A blog dealing with either the joy of cinema or the agony of cinema--nothing in between.
Monday, May 9, 2011
The Lady from Shanghai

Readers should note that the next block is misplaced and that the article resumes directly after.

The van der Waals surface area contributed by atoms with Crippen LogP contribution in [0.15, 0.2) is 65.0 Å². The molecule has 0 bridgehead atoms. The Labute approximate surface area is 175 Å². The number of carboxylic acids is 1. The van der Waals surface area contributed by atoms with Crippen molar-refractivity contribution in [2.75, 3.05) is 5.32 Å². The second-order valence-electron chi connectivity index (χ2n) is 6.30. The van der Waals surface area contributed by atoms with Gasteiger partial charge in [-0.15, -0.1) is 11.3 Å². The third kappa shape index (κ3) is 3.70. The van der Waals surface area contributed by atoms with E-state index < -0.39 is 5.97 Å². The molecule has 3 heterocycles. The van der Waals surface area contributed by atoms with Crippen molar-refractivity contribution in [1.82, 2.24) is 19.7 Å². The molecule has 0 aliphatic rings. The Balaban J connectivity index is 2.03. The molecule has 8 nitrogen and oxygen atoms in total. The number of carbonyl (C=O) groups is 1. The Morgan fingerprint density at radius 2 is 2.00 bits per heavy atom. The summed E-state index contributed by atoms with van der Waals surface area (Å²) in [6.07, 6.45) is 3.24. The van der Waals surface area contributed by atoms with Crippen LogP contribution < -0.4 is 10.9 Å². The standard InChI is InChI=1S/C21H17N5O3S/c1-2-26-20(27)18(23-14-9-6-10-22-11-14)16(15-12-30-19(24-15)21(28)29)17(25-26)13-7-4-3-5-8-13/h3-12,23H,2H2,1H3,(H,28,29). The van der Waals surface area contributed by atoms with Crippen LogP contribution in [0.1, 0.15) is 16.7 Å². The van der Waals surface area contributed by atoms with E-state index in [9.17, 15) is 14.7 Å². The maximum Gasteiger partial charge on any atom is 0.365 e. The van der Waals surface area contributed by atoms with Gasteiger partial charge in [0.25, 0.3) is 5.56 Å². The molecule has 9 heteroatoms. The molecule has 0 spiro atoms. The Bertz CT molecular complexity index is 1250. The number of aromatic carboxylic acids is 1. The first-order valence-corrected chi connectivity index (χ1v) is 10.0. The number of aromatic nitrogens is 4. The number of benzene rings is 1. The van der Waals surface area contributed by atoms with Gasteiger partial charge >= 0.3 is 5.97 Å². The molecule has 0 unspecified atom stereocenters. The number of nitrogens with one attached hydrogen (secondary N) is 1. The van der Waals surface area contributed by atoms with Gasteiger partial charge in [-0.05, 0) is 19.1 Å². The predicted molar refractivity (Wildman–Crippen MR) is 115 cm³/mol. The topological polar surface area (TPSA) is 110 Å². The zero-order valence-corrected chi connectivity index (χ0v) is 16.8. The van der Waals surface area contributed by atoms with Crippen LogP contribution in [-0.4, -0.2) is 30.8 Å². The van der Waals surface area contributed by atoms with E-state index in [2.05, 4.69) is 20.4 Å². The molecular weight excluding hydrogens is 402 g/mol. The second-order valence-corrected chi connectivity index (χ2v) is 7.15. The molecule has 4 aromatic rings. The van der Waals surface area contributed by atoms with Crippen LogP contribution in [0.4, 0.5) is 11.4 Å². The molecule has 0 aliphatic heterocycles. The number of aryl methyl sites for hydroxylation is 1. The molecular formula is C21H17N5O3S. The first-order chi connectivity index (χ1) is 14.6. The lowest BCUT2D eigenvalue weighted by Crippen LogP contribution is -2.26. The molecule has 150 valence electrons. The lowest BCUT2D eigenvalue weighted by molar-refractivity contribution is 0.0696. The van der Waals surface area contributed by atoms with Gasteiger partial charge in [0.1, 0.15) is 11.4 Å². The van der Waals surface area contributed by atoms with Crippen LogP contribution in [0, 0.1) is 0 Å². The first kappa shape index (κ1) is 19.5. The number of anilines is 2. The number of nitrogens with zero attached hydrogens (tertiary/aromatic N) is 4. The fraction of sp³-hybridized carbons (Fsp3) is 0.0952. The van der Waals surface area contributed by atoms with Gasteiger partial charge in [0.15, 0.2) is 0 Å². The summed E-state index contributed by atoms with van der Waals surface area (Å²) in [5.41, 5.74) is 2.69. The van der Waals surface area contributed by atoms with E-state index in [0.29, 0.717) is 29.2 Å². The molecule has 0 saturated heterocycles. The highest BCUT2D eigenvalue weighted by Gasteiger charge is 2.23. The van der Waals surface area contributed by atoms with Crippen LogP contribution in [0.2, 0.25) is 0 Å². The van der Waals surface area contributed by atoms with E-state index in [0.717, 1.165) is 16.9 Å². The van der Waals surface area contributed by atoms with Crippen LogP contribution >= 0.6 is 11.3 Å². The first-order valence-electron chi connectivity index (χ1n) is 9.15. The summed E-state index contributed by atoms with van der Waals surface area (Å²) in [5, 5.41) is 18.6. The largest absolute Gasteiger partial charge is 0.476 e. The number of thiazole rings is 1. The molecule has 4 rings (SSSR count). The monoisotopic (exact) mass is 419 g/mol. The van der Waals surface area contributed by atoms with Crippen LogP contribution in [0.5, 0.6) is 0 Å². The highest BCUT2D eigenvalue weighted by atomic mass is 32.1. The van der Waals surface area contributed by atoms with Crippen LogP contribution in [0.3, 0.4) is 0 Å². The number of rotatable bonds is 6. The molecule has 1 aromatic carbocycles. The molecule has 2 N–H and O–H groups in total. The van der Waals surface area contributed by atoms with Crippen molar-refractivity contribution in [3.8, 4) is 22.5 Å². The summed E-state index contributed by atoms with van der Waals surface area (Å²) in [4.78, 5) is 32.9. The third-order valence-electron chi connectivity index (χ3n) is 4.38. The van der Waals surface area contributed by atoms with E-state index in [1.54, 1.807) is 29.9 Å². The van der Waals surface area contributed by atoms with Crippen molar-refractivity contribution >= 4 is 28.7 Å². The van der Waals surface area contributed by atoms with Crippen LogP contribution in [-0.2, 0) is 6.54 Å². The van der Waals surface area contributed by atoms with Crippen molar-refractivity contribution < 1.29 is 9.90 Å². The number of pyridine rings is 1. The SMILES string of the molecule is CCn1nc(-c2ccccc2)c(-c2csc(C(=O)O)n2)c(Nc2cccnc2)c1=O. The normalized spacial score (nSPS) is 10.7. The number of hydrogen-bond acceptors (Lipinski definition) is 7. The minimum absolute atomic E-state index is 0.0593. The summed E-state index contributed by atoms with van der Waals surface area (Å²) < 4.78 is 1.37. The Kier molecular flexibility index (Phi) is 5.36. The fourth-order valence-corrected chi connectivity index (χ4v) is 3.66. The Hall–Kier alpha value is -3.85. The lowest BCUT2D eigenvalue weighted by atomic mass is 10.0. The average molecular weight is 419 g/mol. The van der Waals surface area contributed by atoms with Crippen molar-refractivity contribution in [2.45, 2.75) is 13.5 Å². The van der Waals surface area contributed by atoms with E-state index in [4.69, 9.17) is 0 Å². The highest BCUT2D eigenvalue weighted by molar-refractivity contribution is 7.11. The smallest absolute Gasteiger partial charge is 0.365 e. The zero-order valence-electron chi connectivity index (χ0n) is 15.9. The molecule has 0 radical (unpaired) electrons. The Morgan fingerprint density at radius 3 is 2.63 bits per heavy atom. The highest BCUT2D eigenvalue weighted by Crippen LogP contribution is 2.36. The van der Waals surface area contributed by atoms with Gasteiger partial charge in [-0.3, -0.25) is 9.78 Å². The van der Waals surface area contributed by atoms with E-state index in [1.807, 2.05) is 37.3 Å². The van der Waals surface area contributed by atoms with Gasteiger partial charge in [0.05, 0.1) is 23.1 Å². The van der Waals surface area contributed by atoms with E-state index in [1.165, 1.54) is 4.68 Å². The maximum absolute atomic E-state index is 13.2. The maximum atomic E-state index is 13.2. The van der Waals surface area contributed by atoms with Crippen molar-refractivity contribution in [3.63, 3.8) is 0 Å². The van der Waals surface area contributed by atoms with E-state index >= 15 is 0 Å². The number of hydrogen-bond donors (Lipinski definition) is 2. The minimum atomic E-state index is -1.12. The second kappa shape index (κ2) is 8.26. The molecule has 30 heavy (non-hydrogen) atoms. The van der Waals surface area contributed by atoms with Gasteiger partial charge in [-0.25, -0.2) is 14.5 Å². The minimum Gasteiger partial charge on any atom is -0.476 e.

Orson Welles was an uncompromising creative genius with a distinct visual style and feel for the camera. He often clashed with the studio heads over how his films were cut and presented and this is the reason, I suspect, why his resume is so short yet filled with great works. The Lady from Shanghai was made following the massive success of Citizen Kane and The Magnificent Ambersons. It is not his strongest work, yet it is visually exciting and entertaining nonetheless. Welles stars as Michael O'Hara, a tough Irish sailor who right off the bat admits his naievty in falling for a wealthy woman (Rita Hayworth) whom he rescues from an attack in the park. Somehow he is serving as a deckhand on her famous defense attorney husband's yacht and soon after that he is intwined in a murder plot full of double and triple crosses. The film opens as intriguing noir and Welles' narration is wonderfully ominous. The next few scenes play out well as well and then the film somewhat loses focus and becomes plodding during scenes on a yacht and a tropic isle. Then things pick up steam when the murder plot is introuduced and the film wraps up is the highly memorable House of Mirrors finale. Despite its plodding midsection and a plot that no man with any semblance of a brain would find himself in, The Lady from Shanghai is a fine addition to Orson Welles' directorial canon.